Both the oldest and the most recent history of knife making have produced countless blade shapes, the most common of which we would like to introduce and explain to you here. The blade shapes have been shaped by the respective requirements as well as by the traditional aesthetic ideas of their regions of origin. Contemporary custom knifemakers are constantly enriching this diverse family, so we can only give an overview of the most common designs here.
Straight Back Blade
The straight back blade is sometimes called the "normal shape", which is why it heads the list here. It is characterised by a straight back and a largely parallel cutting edge. The cutting edge usually runs in a wide radius towards the back of the blade. The back-pointed blade originates from the Scandinavian tradition and is often found on fixed knives of this type. In the harsh weather-beaten landscape, knives have always been universal tools for hunting, fishing, woodworking and leatherworking. The parallel part of the cutting edge pulls well into the carving material when carving. The fine point is good for cutting tight curves in tanned leather.
The centre-pointed blade has been found since the middle of the 19th century, especially on unlocked pocket knives. The cutting edge and the spine run largely parallel and sometimes meet exactly at the tip, sometimes more or less in the middle of the blade width. The medium-pointed blade is easy to control for everyday tasks such as cutting out an apple core. Due to its robustness, it also finds application in fixed driving knives of older types.
The droppoint blade is formed by two wide arcs of the cutting edge and the spine. The edge is more curved so that the tip is above the width of the blade. The back slopes downwards, as it were, which is where the name "droppoint" comes from. The droppoint blade is usually wide and robust and is particularly popular with modern hunting knives, as it can be used to break open and strike out of the blanket easily. The less pronounced tip of the blade reduces the risk of damaging the guts or the blanket.
The spearpoint blade can have quite different silhouettes, e.g. the shape of a medium pointed blade or a droppoint blade. The back of the blade, however, is provided with an additional bevel of varying length towards the tip, which is often referred to as a "false edge" and is called a Schor in traditional Solingen parlance. The main characteristic of the Spearpoint blade is therefore not so much the silhouette as the type of bevel.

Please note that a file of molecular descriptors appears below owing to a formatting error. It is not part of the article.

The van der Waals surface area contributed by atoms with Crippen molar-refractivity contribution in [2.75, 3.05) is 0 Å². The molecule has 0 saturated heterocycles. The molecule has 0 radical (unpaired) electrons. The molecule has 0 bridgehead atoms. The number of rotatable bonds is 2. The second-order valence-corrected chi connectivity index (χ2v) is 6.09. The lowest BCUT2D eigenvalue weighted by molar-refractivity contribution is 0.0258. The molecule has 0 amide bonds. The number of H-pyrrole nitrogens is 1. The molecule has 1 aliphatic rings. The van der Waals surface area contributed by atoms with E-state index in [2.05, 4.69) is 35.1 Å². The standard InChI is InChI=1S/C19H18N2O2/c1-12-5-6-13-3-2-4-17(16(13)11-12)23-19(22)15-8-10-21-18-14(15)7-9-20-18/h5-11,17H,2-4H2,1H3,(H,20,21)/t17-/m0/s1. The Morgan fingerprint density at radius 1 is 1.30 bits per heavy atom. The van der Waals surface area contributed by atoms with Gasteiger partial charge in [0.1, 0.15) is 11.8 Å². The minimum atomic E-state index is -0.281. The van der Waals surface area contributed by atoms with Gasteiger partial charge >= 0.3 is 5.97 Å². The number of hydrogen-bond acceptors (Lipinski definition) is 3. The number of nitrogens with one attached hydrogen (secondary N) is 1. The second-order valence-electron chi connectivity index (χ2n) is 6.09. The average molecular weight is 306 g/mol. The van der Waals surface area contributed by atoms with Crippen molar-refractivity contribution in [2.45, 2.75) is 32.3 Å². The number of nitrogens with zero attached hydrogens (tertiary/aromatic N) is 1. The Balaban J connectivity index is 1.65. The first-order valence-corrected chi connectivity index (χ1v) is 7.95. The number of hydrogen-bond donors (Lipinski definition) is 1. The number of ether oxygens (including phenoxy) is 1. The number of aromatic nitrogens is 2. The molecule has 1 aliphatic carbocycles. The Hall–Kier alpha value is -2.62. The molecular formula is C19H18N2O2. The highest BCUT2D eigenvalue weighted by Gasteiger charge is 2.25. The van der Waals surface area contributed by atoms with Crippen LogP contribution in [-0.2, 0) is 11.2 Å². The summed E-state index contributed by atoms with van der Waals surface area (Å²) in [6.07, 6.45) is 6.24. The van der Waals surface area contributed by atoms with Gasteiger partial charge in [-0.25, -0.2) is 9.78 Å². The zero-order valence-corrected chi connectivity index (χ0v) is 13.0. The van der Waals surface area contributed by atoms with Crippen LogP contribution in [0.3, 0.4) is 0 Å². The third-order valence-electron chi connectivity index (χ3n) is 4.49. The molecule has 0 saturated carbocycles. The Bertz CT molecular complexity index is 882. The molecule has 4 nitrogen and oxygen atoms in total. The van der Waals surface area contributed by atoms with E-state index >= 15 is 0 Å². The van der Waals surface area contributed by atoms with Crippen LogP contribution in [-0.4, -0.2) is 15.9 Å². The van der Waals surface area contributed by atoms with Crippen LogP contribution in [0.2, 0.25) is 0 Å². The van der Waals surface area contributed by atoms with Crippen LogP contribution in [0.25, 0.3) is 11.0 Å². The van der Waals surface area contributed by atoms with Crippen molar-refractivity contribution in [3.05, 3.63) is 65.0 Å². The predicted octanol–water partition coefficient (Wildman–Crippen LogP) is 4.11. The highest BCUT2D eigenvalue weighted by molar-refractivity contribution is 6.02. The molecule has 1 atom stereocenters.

The clippoint blade, also called Bowie blade, is a common European classic, probably of Anglo-Saxon origin. For fixed knives, the term bowie blade is most commonly used. Old-established Solingen manufacturers also refer to sabre knives as "Säbelskniep". The blade has an inward curve at the tip, often with a false edge. Clippoint blades are used universally in the outdoor sector and also characterise many survival knives or classic bayonets.
The Hawkbill blade has the shape of a claw, with the cutting edge curved inwards. The oldest model is possibly the karambit from the Indonesian and Malaysian regions. The karambit was originally a harvesting knife for herbs and rice plants. The hawkbill blade is predestined for cross-cutting and is often found in folding gardener's knives, but also in rescue knives for mountaineers or sailors. In a way, it is a folding sickle on a small scale.
The Tanto blade originates from the martial Japanese tradition. In today's American Tanto, the primary and secondary cutting edges are usually separated from each other by a distinct corner in the course of the cutting edge, as shown above. In the classic Tanto, on the other hand, the cutting edge and blade run parallel in a gentle curve. The tip is steeply set off with a narrow radius towards the back of the blade. This tip is extremely robust and had the function of piercing plate armour in ancient Japan.
The Persian blade, also called upswept or trailing point blade, originates from Iran and Arabia. The cutting edge exceeds the spine, which in turn is curved upwards and ends in a usually concise point.
The recurve cut is found on various blade shapes and does not so much refer to the blade shape itself as to the S-shaped course of the cutting edge. This often makes the blade front-heavy and makes it suitable for larger fixed knives, especially for house cuts similar to a machete. On smaller knives, the rear concave part of the edge is suitable for cross-cutting.
While a separation of utility and combat knives only gradually emerged in the 15th century, the use of the dagger blade has always been relatively restricted. The dagger blade is medium pointed, usually symmetrical and sharply ground on both sides. In addition to the typical double-edged diamond profile, there are more rarely three-edged daggers. Some outdoor enthusiasts rely on the second edge to have a second sharp edge in case of emergency or to apply a steeper grinding angle for rougher work. With the same blade width and thickness, a dagger grind is always accompanied by a duller cutting edge angle than a corresponding single-edged blade, and thus a lower sharpness than a utility blade.